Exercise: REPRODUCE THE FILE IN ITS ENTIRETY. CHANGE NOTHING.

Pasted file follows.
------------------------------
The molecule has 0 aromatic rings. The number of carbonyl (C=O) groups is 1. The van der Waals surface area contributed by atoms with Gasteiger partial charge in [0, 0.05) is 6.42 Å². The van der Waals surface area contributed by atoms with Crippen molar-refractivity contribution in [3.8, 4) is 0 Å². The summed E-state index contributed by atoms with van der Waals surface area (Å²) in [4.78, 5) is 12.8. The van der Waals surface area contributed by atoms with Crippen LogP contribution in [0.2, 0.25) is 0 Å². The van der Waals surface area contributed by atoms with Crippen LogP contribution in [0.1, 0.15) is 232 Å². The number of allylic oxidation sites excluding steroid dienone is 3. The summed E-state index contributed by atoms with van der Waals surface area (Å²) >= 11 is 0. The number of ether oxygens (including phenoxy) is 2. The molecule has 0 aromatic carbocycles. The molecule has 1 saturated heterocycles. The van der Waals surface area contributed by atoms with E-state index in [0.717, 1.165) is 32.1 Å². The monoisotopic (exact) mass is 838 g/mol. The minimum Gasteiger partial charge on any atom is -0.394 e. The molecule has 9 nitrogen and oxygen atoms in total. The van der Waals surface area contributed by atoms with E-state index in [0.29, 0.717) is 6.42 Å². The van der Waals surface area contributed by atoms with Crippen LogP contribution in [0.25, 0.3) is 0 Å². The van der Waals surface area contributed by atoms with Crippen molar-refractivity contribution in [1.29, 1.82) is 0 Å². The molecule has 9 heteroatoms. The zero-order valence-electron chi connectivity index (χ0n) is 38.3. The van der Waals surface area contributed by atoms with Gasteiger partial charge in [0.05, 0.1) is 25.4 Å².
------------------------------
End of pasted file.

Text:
The molecule has 0 aromatic rings. The number of carbonyl (C=O) groups is 1. The van der Waals surface area contributed by atoms with Gasteiger partial charge in [0, 0.05) is 6.42 Å². The van der Waals surface area contributed by atoms with Crippen molar-refractivity contribution in [3.8, 4) is 0 Å². The summed E-state index contributed by atoms with van der Waals surface area (Å²) in [4.78, 5) is 12.8. The van der Waals surface area contributed by atoms with Crippen LogP contribution in [0.2, 0.25) is 0 Å². The van der Waals surface area contributed by atoms with Crippen LogP contribution in [0.1, 0.15) is 232 Å². The number of allylic oxidation sites excluding steroid dienone is 3. The summed E-state index contributed by atoms with van der Waals surface area (Å²) >= 11 is 0. The number of ether oxygens (including phenoxy) is 2. The molecule has 0 aromatic carbocycles. The molecule has 1 saturated heterocycles. The van der Waals surface area contributed by atoms with E-state index in [0.717, 1.165) is 32.1 Å². The monoisotopic (exact) mass is 838 g/mol. The minimum Gasteiger partial charge on any atom is -0.394 e. The molecule has 9 nitrogen and oxygen atoms in total. The van der Waals surface area contributed by atoms with E-state index in [0.29, 0.717) is 6.42 Å². The van der Waals surface area contributed by atoms with Crippen LogP contribution in [0.25, 0.3) is 0 Å². The van der Waals surface area contributed by atoms with Crippen molar-refractivity contribution in [1.29, 1.82) is 0 Å². The molecule has 9 heteroatoms. The zero-order valence-electron chi connectivity index (χ0n) is 38.3. The van der Waals surface area contributed by atoms with Gasteiger partial charge in [0.05, 0.1) is 25.4 Å².